The Focus Apartment Building

The beach front circular tower was the first building to exceed thirty storeys on the Gold Coast.

Built across a site that held eight earlier properties, the over thirty storey beach front circular tower called The Focus, with two basement levels, was built in 1973 – 1976. At the time of its construction, the almost 100 metre tall Focus apartment building was twice the height of the existing high-rise buildings in Surfers Paradise and was the first building to exceed thirty storeys on the Gold Coast. It was built using a combination of precast concrete, block wall infill and concrete cast in place.

Located at 144 The Esplanade on the corner of Staghorn Avenue, Focus was designed by Don Gazzard, of Clarke Gazzard Architects, and developed by Luigi Ferro. The consulting engineers were W.D. Moir & Partners while the surveyors were J. V. Lawson & Associates. The building was influenced by Australia Square in Sydney which was designed by Harry Seidler in collaboration with Pier Luigi Nervi in the late 1960s.

The circular form of Focus resulted in the lifts being centrally located and the fire stars being built in an unusual ‘scissor’ style. Each one of the 123 units offered a 270 degree view of the surrounding coastline and hinterland, while a helipad designed rooftop provided the highest vantage point in Surfers Paradise at the time. A split level master penthouse was located on the top level with two penthouses on the floor beneath.


Each of the units beneath the penthouse levels had floor to ceiling glass doors opening onto the balcony from all living areas. The tiled balconies located within the circular form of the tower, rather than protruding from the structure, were a feature of the building and provided stunning views, shelter from the elements and privacy from the neighbouring units.

Designed with luxury in mind, the units of Focus were fully carpeted and tiled with two bathrooms and double bedrooms with built in wardrobes and dressing table; a kitchen, complete with dishwasher and garbage disposal, storage cupboards and a separate laundry.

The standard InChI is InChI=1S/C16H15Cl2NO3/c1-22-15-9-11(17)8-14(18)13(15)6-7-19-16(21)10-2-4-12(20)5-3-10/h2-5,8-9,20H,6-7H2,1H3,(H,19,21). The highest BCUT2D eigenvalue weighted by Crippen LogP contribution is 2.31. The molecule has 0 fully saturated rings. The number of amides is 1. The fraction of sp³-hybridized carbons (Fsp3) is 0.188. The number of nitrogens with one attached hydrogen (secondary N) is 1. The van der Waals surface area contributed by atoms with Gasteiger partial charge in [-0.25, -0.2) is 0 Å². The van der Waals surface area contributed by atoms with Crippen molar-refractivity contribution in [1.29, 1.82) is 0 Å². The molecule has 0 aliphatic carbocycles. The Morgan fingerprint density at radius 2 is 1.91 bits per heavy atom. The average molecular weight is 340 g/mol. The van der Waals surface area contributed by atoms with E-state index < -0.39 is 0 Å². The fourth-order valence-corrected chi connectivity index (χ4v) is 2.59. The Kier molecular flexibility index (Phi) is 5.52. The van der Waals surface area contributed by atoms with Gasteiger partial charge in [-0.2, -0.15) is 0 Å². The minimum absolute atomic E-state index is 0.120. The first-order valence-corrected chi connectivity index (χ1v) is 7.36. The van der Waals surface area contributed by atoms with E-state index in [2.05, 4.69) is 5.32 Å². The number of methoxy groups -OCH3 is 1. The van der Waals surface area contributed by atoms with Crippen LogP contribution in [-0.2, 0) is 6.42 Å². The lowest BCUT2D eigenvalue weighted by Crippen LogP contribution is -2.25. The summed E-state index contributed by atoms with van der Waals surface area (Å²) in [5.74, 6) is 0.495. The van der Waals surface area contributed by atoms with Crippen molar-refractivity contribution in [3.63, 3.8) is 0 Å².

On the ground floor, Focus offered a fully licensed restaurant, cocktail bar and reception area. A concession area and the unit for the onsite manager were also located on the ground floor. Outside in the 1 ½ acres of landscaped garden were a heated swimming pool, barbeque, tennis court and a children’s wading pool and play area. Each floor was serviced by three elevators and resident’s cars were parked in three acres of locked garages over two basement floors. The basement and roof held water storage which was delivered to units via booster pumps.

The units of the Focus apartment building were sold as Strata Title with finance available to approved purchases of up to 85% of the purchase price payable over 10 to 15 years. In 1978, the cost to rent a three bedroom penthouse in the beach front circular tower, with ‘his and hers’ bathrooms and seven balconies, was $600 per week for a minimum of a two week stay.

Sources of information and further reading

  1. Living High: An Architectural Guide to Tall Buildings on the Gold Coast. Prepared for the Heritage Festival, April 1997 by the Gold Coast City Council.
  2. Focus on Australia Fair: A Comparative Study, Stephen Robinson, 2013.
  3. Gold Coast: City and Architecture, Andrew Leach, 2018.
  4. “Advertising” The Canberra Times (ACT : 1926 – 1995) 29 July 1978: 20. Web. 6 Apr 2020